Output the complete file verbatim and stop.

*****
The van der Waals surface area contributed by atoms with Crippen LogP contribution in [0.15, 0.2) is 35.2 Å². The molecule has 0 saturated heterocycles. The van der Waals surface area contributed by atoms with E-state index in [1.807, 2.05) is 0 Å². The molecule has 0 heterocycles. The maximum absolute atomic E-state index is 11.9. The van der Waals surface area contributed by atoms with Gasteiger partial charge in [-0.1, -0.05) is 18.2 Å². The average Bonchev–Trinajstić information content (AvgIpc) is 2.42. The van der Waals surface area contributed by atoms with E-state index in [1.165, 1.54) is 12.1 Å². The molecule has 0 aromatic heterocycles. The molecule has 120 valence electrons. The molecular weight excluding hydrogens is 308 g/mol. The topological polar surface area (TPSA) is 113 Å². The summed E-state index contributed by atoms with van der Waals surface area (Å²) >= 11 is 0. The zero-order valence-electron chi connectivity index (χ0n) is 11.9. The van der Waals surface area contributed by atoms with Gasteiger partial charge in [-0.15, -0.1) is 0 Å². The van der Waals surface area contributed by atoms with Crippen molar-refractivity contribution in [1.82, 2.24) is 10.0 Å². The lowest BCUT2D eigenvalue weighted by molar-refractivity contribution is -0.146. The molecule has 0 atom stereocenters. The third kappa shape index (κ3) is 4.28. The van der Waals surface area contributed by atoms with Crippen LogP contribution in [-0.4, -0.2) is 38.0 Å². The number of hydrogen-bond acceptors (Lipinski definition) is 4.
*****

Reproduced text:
The van der Waals surface area contributed by atoms with Crippen LogP contribution in [0.15, 0.2) is 35.2 Å². The molecule has 0 saturated heterocycles. The van der Waals surface area contributed by atoms with E-state index in [1.807, 2.05) is 0 Å². The molecule has 0 heterocycles. The maximum absolute atomic E-state index is 11.9. The van der Waals surface area contributed by atoms with Gasteiger partial charge in [-0.1, -0.05) is 18.2 Å². The average Bonchev–Trinajstić information content (AvgIpc) is 2.42. The van der Waals surface area contributed by atoms with E-state index in [1.165, 1.54) is 12.1 Å². The molecule has 0 aromatic heterocycles. The molecule has 120 valence electrons. The molecular weight excluding hydrogens is 308 g/mol. The topological polar surface area (TPSA) is 113 Å². The summed E-state index contributed by atoms with van der Waals surface area (Å²) >= 11 is 0. The zero-order valence-electron chi connectivity index (χ0n) is 11.9. The van der Waals surface area contributed by atoms with Gasteiger partial charge in [-0.15, -0.1) is 0 Å². The van der Waals surface area contributed by atoms with Crippen molar-refractivity contribution in [1.82, 2.24) is 10.0 Å². The lowest BCUT2D eigenvalue weighted by molar-refractivity contribution is -0.146. The molecule has 0 atom stereocenters. The third kappa shape index (κ3) is 4.28. The van der Waals surface area contributed by atoms with Crippen LogP contribution in [-0.4, -0.2) is 38.0 Å². The number of hydrogen-bond acceptors (Lipinski definition) is 4.